Once both flaps are stitched down, you are ready to insert your frame. Slide both sides in at the same time, pushing slowly and adjusting the fabric as needed if the ends catch a bit. Once through, push the fabric back a bit so you can easily close the frame ends together and insert the provided pin (Fig F). Press the metal flaps down over the ends using a pair of pliers or flat head screwdriver and you’re finished!


If preferred, you can use just one fabric for the outside of your pouch, instead of adding a bottom accent, or you can create a patchwork design. If using one solid fabric, cut two pieces 4” wide x 9.5” high of your outer fabric and the Shape Flex interfacing. If using a canvas or heavy fabric, you do not need the interfacing. If creating a patchwork design for the exterior, fuse a piece of Shape Flex interfacing to the back after piecing and then trim to size. Trim to 4” wide x 6.5” high if piecing with a bottom accent, or trim to 4” x 9.5” if creating one solid patchwork exterior.

To create the Pencils Pattern pouch shown, download the free pattern above and follow the directions included in the PDF. The height of this pouch can also easily be modified by adding to or subtracting from the height of your pieces. Just be sure to add or subtract equal amounts to the outer, lining, interfacing and batting pieces.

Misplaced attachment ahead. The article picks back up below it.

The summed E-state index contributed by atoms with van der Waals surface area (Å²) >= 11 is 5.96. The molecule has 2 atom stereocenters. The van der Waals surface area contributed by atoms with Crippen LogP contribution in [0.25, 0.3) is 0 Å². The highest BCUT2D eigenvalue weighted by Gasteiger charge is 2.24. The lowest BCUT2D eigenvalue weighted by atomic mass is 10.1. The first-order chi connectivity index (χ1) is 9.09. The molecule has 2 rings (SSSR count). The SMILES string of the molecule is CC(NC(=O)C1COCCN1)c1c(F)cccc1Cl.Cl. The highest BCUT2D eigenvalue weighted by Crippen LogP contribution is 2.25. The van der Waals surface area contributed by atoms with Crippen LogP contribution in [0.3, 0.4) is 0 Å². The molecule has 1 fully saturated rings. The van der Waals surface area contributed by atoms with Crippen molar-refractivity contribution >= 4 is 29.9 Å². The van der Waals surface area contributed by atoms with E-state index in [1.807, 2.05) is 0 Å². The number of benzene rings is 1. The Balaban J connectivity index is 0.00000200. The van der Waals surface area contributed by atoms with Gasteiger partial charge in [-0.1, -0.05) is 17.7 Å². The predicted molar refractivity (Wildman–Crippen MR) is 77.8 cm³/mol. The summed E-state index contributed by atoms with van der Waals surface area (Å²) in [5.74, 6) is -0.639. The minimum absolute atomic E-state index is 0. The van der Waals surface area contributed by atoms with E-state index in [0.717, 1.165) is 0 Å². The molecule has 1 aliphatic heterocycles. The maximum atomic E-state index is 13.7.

To create the smaller coin pouch shown above (finished size 3.5" x 3.5"), cut your pieces as follows:

  • • Outer top fabric and Shape Flex: 4” wide x 3.5” high
  • • Outer bottom accent: 4” wide by 2” high
  • • Lining Fabric and Shape Flex: 4” wide by 5” high

Follow all the same assembly instructions provided above. Regardless of the height of your pieces, the cutting width will always be 4” when using a 3.5” frame and the same construction method will apply.

Happy Sewing!

Kona Cotton Solid 108
Kona Cotton Solid 108" Wide Quilt Back Snow
From Robert Kaufman, this Kona cotton broadcloth is perfect for quilt backs, duvet covers, light curtains, bedskirts, and more! ...
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close Kona Cotton Solid 108
Kona Cotton Solid 108" Wide Quilt Back Snow

Description: From Robert Kaufman, this Kona cotton broadcloth is perfect for quilt backs, duvet covers, light curtains, bedskirts, and more!